Validity of the Adaptation to Age-related Vision Loss Scale in an Australian Cataract Population

Purpose: The Adaptation to Age-related Vision Loss (AVL) scale was developed to measure the adjustment of older adults who are adapting to late-life vision loss. The purpose of this study was to assess whether the AVL scale satisfies the Rasch model in a cataract population

Methods: The 24-item AVL scale (18 negatively and 6 positively coded) was mailed to 436 cataract patients for self-administration whilst they were on the waiting list for cataract surgery at the Flinders Eye Centre, Adelaide, South Australia. Rasch analysis was performed to determine whether the items were measuring a single construct (unidimensionality) as examined with fit statistics and principal components analysis (PCA) of the residuals. The ability of the scale to distinguish between the levels of adaptation of the participants (person separation) was investigated, with a value ≥2.0 established as the minimum acceptable.

Results: The AVL scale was unable to differentiate sufficiently between participantsí levels of adaptation, indicating poor person separation. One item did not fit the construct, causing misfit. Furthermore, the five positively worded items did not appear either to measure the same construct as other items, resulting in lack of unidimensionality evidenced by PCA. Following the deletion of these items, the AVL scale was one-dimensional but a single item continued to misfit, so it had to be deleted, resulting in an 18-item AVL scale. Even so, the discriminating abilities of the scale continued to be poor.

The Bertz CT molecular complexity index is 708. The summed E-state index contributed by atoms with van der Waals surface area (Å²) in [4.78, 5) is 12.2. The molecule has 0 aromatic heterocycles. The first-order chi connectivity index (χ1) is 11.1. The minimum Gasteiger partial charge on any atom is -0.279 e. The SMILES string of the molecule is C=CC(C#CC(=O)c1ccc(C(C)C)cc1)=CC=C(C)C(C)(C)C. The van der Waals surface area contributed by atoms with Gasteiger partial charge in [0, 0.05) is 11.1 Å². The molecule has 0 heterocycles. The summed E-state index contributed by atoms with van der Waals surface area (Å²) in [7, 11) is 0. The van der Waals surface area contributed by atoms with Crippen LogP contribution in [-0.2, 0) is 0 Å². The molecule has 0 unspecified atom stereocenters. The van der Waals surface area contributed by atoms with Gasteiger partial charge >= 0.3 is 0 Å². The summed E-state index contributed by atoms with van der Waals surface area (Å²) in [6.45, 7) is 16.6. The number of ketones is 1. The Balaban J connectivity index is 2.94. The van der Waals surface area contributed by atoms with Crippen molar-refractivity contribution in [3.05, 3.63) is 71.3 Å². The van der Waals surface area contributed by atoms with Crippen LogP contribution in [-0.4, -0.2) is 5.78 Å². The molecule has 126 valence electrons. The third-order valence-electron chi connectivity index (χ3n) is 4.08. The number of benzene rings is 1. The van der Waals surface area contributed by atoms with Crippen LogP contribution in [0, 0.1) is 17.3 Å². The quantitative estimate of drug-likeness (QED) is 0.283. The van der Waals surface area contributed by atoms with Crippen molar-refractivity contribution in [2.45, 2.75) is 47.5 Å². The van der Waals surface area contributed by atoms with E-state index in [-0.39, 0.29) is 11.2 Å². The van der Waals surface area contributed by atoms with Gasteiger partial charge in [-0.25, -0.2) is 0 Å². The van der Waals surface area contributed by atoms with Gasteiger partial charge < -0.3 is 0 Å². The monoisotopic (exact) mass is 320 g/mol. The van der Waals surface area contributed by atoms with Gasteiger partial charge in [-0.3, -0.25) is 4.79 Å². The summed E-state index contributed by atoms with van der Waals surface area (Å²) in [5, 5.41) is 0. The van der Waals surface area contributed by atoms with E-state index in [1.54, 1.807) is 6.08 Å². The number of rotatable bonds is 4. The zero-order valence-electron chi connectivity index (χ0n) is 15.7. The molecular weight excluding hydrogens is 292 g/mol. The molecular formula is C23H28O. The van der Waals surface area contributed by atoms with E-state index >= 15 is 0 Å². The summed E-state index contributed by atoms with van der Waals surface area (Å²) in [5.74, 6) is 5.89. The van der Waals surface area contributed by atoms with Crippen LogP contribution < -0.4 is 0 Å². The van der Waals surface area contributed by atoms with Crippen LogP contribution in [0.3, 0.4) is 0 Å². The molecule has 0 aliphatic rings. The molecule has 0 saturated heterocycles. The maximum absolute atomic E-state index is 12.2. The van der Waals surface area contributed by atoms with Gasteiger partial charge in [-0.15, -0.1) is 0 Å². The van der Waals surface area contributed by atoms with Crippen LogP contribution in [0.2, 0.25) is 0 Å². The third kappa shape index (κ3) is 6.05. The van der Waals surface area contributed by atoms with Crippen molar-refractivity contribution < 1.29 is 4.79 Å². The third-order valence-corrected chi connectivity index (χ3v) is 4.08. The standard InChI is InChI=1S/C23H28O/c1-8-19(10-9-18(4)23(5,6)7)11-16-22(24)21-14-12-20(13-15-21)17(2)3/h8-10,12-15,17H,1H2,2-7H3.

Conclusions: The AVL scale is not an appropriate measure of adaptation to vision loss in a cataract population.

Key Words: Rasch analysis; adaptation to Age-related Vision Loss Scale; cataract; Australia.

J Optom, Vol. 2, No. 3, July-September 2009
Accepted: 6 July 2009

Article is in both English and Spanish.

Vijaya K Gothwal1,2, Thomas A Wright1, Ecosse L. Lamoureux3,4,5 and Konrad Pesudovs11
1NH&MRC Centre for Clinical Eye Research, Department of Ophthalmology, Flinders Medical Centre and Flinders University of South Australia, Bedford Park, South Australia, Australia
2Meera and L B Deshpande Centre for Sight Enhancement, Vision Rehabilitation Centres, L V Prasad Eye Institute, Hyderabad, India
3Centre for Eye Research Australia, Department of Ophthalmology, University of Melbourne, Victoria, 8002, Australia
4Vision CRC, Sydney, New South Wales, Australia
5Singapore Eye Research Institute, Singapore National Eye Centre, Singapore.

PDF Link to J Optom 2009;2:142-147

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